Once you have got Part B working, you should write a function to determine the landing distance and landing time (these are the outputs) from the Matlab vectors vecTime, vecPositionX and vecPositionY and a scalar landingLevel (these are the inputs). Note that landingLevel is 10 but we should try to make the function general so that it can work with any landing level.

The beginning of your function should look like this:

function
[landingPosition,landingTime] = ...

findLandingPositionAndTime(vecTime,vecPositionX,vecPositionY,landingLevel)

First, let us recap what you have achieved by now.

- For a given launch angle, the function simulateProjectile gives you vecPositionX and vecPositionY (Part A)
- From vecTime, vecPositionX and vecPositionY, the function findLandingPositionAndTime gives you landingPosition and landingTime (Part C)

By combining what you have in Parts A and C, you can determine, for a given launch angle, what the landing position and landing time are. What this means is that, you have all the functions that you need to study how the launch angle impacts on landing position and landing time.

In this part, your task is to write a Matlab script that does the following:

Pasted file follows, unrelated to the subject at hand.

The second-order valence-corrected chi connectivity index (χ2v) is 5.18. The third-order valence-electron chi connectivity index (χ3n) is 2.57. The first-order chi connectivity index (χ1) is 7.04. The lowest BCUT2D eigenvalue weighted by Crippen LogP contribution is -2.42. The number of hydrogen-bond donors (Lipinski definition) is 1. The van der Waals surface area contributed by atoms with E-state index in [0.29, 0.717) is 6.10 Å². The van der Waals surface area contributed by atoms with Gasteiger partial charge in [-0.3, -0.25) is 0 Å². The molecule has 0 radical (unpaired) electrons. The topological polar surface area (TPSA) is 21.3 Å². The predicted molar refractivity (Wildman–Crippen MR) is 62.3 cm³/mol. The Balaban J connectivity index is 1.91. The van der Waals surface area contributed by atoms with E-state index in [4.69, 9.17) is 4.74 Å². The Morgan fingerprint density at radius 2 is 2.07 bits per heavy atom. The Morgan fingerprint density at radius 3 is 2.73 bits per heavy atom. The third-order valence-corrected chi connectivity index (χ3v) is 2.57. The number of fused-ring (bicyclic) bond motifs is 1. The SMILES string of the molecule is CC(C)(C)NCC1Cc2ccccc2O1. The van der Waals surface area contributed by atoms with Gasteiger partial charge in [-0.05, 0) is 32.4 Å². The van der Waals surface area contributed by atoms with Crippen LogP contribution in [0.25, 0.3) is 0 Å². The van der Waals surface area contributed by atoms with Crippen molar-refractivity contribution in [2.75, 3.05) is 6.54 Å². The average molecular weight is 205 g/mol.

- Create a vector that starts with 20 and ends at 60 at an increment of 1. This vector contains all the launch angles that you want to use. We will call this vector vecAngles but you should come out with a better variable name.
- Create two zero vectors that have the same size as the vector vecAngles. These vectors will be used to store the landing distances and landing times for different launch angles.
- For each of the launch angles, you want to:
- Simulate to obtain the trajectory. You can use the same parameters as Part A.
- Determine the landing distance and landing time for the trajectory assuming a landing height of 10
- Store the calculated landing distance and landing time in vectors that you have created

This script does some calculations repeatedly so you need some type of loops (which type?). Once you get your script working, you can plot a graph of landing distance versus landing time. You should get a graph similar to that below.

Let us assume that the alien is at a horizontal distance of 90 from the launcher. You can see from the graph that there are two launch angles that will allow you to feed the alien and one of them will allow you to feed the alien quicker. Your final task is to determine the launch angle to use by using Matlab statements. You can add these statements to the script and write a Matlab disp statement to display the answer. We do not need a very accurate answer. As long as the launch angle is within 1 degree of the correct value, that is acceptable. You can use any method you like to determine the launch angle. The type of method you used in Part B is also helpful here.

--- Happy feeding! ---